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Abstract Title:

Carnosic acid protects mice from high-fat diet-induced NAFLD by regulating MARCKS.

Abstract Source:

Int J Mol Med. 2018 Jul ;42(1):193-207. Epub 2018 Mar 27. PMID: 29620148

Abstract Author(s):

Hong-Mao Song, Xiang Li, Yuan-Yuan Liu, Wei-Ping Lu, Zhao-Hui Cui, Li Zhou, Di Yao, Hong-Man Zhang

Article Affiliation:

Hong-Mao Song

Abstract:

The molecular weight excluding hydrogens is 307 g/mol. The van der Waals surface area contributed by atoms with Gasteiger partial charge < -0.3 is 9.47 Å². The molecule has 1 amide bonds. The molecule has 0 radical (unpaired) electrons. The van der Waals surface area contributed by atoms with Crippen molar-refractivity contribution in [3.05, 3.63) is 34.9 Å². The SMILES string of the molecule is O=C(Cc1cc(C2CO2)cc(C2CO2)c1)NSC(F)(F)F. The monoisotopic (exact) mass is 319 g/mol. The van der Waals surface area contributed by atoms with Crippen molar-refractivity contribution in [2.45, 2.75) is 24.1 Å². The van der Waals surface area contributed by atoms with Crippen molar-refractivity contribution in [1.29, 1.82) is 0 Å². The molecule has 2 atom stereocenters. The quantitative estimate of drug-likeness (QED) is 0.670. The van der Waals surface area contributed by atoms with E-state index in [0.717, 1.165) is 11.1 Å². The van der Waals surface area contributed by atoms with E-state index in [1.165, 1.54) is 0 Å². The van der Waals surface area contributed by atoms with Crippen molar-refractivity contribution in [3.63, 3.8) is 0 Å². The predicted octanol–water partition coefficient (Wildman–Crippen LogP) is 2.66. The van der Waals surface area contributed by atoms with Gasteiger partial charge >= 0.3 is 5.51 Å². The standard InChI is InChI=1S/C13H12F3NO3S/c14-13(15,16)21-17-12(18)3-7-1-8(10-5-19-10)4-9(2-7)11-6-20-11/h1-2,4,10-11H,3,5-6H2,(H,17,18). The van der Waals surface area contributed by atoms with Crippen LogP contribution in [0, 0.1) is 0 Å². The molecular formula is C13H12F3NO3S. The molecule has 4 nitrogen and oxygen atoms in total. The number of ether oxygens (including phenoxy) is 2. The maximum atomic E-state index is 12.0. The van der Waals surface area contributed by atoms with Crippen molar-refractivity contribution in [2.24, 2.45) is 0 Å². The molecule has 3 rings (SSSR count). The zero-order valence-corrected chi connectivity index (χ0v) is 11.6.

Non-alcoholic fatty liver disease (NAFLD) comprises a spectrum of liver damage characterized by abnormal hepatic fat accumulation and inflammatory response. Although the molecular mechanisms responsible for the disease are not yet fully understood, the pathogenesis of NAFLD likely involves multiple signals. The identification of effective therapeutic strategies to target these signals is of utmost importance. Carnosic acid (CA), as a phenolic diterpene with anticancer, anti-bacterial, anti-diabetic and neuroprotective properties, is produced by many species of the Lamiaceae family. Myristoylated alanine-rich C-kinase substrate (MARCKS) is a major protein kinase C (PKC) substrate in many different cell types. In the present study, wild-type C57BL/6 and MARCKS-deficient mice were randomly divided into the normal chow- or high-fat (HF) diet-fed groups. The HF diet increased the fasting glucose and insulin levels, andpromoted glucose intolerance in the wild-type mice. MARCKS deficiency further upregulated intolerance, fasting glucose and insulin. The HF diet also promoted hepatic steatosis, serum alanine transaminase (ALT) and aspartate transaminase (AST) activity, inflammation and lipid accumulation in the wild-type mice. These responses were accelerated in the MARCKS-deficient mice. Importantly, increased inflammation and lipid accumulation were associated with phosphoinositide 3-kinase (PI3K)/AKT, NLR family pyrin domain containing 3 (NLRP3)/nuclear factor-κB (NF-κB) and sterol regulatory element binding protein-1c (SREBP-1c) signaling pathway activation. The mice treated with CA exhibited a significantly improved glucose and insulin tolerance. The production of pro-inflammatory cytokines and lipid accumulation were suppressed by CA. Significantly, MARCKS was reduced in mice fed the HFdiet. CA treatment upregulated MARCKS expression compared to the HF group. Furthermore, the activation of the PI3K/AKT, NLRP3/NF-κB and SREBP-1c signaling pathways was inhibited by CA. Taken together, our data suggest that CA suppresses inflammation and lipogenesis in mice fed a HF diet through MARCKS regulation. Thus, CA may be prove to be a useful anti-NAFLD agent.

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